I watched a very good movie a few nights ago, Haute Cuisine. It reminded me once again of having very tight standards as being a very important part of being a great cook.  It will require you to read subtitles, so if you’re not bright, you’ll have to miss it.

“If you’re afraid of butter, use cream.” – Julia Child

“You don’t have to cook fancy or complicated masterpieces – just good food from fresh ingredients.”  Also Julia

One of my early teachers, even before I worked in a professional kitchen was Mario Batali. I used to record his Food Network show Molto Mario and then make the things he made.  I wouldn’t follow his recipes, but I would follow his technique.  He explained how to sauté, how to braise, how to make a proper vinaigrette and so on.  He made me understand that once technique was mastered, the ingredients can be switched in and out to create your own versions of a recipe, or to create your own recipes.

 

I was at Hannaford yesterday waiting to buy some cod loins. The woman ahead of me asked for about 12 ounces of salmon fillet without any of that flappy stuff.  After the fish guy trimmed off the tasty belly and put the fillet on the scale he reported that it was “about three-quarters of a pound.”  She replied “I don’t know what that is.”  I turned to her as If I Only Had a Brain played in my head and said he’s spot on, that’s your 12 ounces.  Her reply was “are you sure?”  “Yes, I’m sure, I wasn’t absent the day they covered basic math.”

While I have picked up a great deal of cooking knowledge from people I’ve worked with, I’m for the most part a self-taught.  The bottom line is that you can learn if you want to.  Also, there’s nothing wrong not wanting to learn to cook. Of course, not wanting to learn ensures that you’ll not have a place in a kitchen I run.

Working on the Chain Gang

I take Theresa to a weekly appointment that takes an hour. There is a Dunkin Donuts and a Starbucks within walking distance and since what Dunkin serves is barely coffee, I go to Starbucks. I do want them to know however that no matter how cool they think they are, it’s still small, medium, and large, and no matter how many times the coffee pourer person lectures me about their sizing, I’m still going to call it a large.
The look on Theresa’s face when I told her knife skills are getting much better and she’s doing a great job helping me in the kitchen was tremendously touching.  Cooking is in her DNA
Donald Trump is a fear monger.
I’ve got sleep apnea.
One of the things I love about using produce from my garden is that when I peel, trim, and cut the vegetables I put the scraps into the compost for next year’s garden.  I like the idea of using this year’s garden to help next year’s garden.  Each year’s garden links to the next.
I was at Hannaford today and Theresa said she would like roast beef for dinner.  They only had bottom round roasts in the case and nothing at the counter.  The meat lady asked me what I was looking for and I said a decent roast like a rib or sirloin.  She said “we have chuck roasts.”  If you’re going to dress like a butcher, please act like a butcher.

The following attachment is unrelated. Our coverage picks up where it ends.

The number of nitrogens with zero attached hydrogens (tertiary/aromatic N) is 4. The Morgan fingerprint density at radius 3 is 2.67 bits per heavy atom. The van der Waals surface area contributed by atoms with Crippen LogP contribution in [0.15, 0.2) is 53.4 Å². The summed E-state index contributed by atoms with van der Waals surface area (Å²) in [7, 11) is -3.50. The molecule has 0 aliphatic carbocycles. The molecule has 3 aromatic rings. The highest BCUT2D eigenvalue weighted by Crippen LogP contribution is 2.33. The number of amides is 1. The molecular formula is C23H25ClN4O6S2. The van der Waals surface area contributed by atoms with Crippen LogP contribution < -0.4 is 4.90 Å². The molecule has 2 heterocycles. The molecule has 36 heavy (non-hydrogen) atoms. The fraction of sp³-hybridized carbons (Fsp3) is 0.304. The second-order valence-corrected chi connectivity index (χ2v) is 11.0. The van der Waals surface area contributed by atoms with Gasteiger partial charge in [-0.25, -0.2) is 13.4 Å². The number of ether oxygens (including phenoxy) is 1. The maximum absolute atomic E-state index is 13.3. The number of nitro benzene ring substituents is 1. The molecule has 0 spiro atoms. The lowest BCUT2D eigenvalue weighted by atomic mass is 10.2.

Of course the same can be said about people who wear any uniform.  Alex Rodriguez struck out 4 times last night.
While buying beer at Hannaford on my way home from work last night the cashier had to get approval from the supervisor.  He called over and the supervisor motioned  back  that it was ok to ring up the beer.  It seems as I get older that supervisors ok alcohol sales from farther away each time.  There was a time when the supervisor had to walk up to the register to look at my ID, now they can tell I’m old from 30 yards away.
I recently stopped at Hannaford on my way home to buy beer from their decent selection. Upon checking out the cashier asked if I needed a bag and I told her no, that I was just going to drink it on the way home. Oddly, she seemed like that was a pretty normal thing to say, like she hears it often.
I go to Hannaford a lot, and I buy beer a lot.
There’s one cashier at Hannaford that chews gum very aggressively.  When I was a manager at Dick’s Sporting Goods I did not allow floor associates to chew gum.
We took a full milk crate of pickling cucumbers out of the garden today and we’re out of vinegar.  Off to Hannaford, again.
Dick’s is well named, based on my experience there.
I worked for Dick’s when the company was much smaller.  They wanted to start an employee newsletter and there was a contest in place to name the publication.  My suggestion The Dick’s Insider was not only rejected, but I was spoken to by upper management.
I rarely go to Price Chopper, this, and practices like it are the reason why. They’re snakes.  Guess who’s going to pay the fines?  If you guessed the customer then you’re right.
Does anyone actually think the gas gimmick at Price Chopper is real?
Lobsters are on sale this week at Price Chopper, $5.99 lb
I  was washing some onions from the garden a couple of days ago and was really enamored with the rich soil smell.
I wonder what Senator Joe McCarthy would think of Donald Trump’s association with Vladimir Putin.